Later the chief Tuariki was killed by warriors from Whanganui. Tūtaeporoporo set out to avenge his master’s death, making his way to the mouth of the Whanganui River. He made his home in a cave under a high cliff. After a while, some canoes came down the river. The taniwha swam out and, though the people tried to escape, he swallowed them and their canoes whole.
This was the first time he had tasted human flesh, and he liked it. He devoured everyone who travelled down the river. They began to look for ways to slay him. An old chief named Tama advised them to find Ao-kehu, renowned as a taniwha slayer. They did, and Ao-kehu returned with them to Whanganui, taking 70 people and two māripi (shark-tooth weapons). He got his people to take a log and hollow it out so that a man would fit inside. A lid was then made. Ao-kehu got in, the lid was fitted, and any holes in the log were filled with clay to make it watertight. The taniwha Tūtaeporoporo smelt Ao-kehu, and came down and swallowed the log. Then Ao-kehu used his māripi to cut the ties around his container and slash his way out of the taniwha’s stomach.
Tūtaeporoporo was soon defeated. When his body floated to the river bank, the people came and cut a hole in it. Inside they found people, canoes, weapons, tools and pounamu (greenstone) pendants. They buried the people, and left the body of the taniwha for the birds and fish.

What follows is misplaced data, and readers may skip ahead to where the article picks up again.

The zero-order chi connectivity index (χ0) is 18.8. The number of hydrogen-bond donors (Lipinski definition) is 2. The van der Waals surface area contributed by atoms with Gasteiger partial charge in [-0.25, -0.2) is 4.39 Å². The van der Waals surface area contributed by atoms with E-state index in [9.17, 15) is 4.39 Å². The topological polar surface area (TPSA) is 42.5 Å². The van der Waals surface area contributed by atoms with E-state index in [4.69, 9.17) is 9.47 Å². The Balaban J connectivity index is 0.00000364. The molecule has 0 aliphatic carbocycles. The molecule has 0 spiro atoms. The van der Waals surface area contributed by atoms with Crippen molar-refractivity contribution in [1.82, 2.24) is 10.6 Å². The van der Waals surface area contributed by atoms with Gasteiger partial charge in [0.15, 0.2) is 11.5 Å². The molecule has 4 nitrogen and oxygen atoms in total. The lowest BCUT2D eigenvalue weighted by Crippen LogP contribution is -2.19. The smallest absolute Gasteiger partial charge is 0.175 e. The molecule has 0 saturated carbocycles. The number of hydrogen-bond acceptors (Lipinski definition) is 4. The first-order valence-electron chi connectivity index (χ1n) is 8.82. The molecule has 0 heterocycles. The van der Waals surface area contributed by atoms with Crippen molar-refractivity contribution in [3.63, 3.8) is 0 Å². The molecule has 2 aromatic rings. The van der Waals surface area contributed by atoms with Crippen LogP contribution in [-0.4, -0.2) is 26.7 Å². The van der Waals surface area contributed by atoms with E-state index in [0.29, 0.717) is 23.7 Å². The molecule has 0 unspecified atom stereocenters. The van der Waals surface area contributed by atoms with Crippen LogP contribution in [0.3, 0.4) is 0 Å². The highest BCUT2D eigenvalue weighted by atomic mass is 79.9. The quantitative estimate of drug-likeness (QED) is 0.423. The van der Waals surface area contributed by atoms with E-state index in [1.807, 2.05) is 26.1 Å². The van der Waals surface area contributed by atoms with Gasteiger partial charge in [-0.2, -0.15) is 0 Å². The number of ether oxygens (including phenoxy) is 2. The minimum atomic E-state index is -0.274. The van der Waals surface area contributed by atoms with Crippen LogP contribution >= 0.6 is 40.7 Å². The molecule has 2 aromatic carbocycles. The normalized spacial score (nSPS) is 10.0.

In some traditions, taniwha took the shape of whales. One story tells of four such taniwha, Hine-kōtea, Hine-mākehu, Hine-kōrito and Hine-huruhuru, who escorted the voyaging canoe Tākitimu from Hawaiki, the Polynesian homeland. Another, Pane-iraira, was a taniwha who swam with the Tainui canoe from Hawaiki. The famed east coast ancestor, Kahutiaterangi, later known as Paikea, was rescued from drowning by a taniwha in the form of a whale.
In another story, Te Tahi-o-te-rangi, a well-known tohunga (priest) from Whakatāne, was abandoned by his people on Whakaari (White Island). He chanted a spell and called up the great whale-shaped taniwha Tūtarakauika, who took him back to the mainland.
It was believed that a taniwha that acted as a protector for Ngāti Tamaterā of Hauraki would take the form of a dolphin and play about in the river to warn its people of an impending invasion.
In the late 1800s and early 1900s a white dolphin known as Pelorus Jack guided ships across a dangerous stretch of water around French Pass, in the Marlborough Sounds. Some Māori believed that this dolphin was Tuhirangi, a taniwha that had escorted the explorer Kupe from the traditional homeland, Hawaiki. In 1900, a correspondent for the Māori-language newspaper Te Pipiwharauroa described this dolphin playfully escorting his steamer near the French Pass. He described it as an ‘ika tipua’ (supernatural fish) and suggested it could be a taniwha.
In the Far North in the summer of 1955–56, a friendly female dolphin delighted thousands of children and adults by playing with them in the sea at Opononi. Nicknamed Opo, she was believed by many Māori in the area to be a taniwha.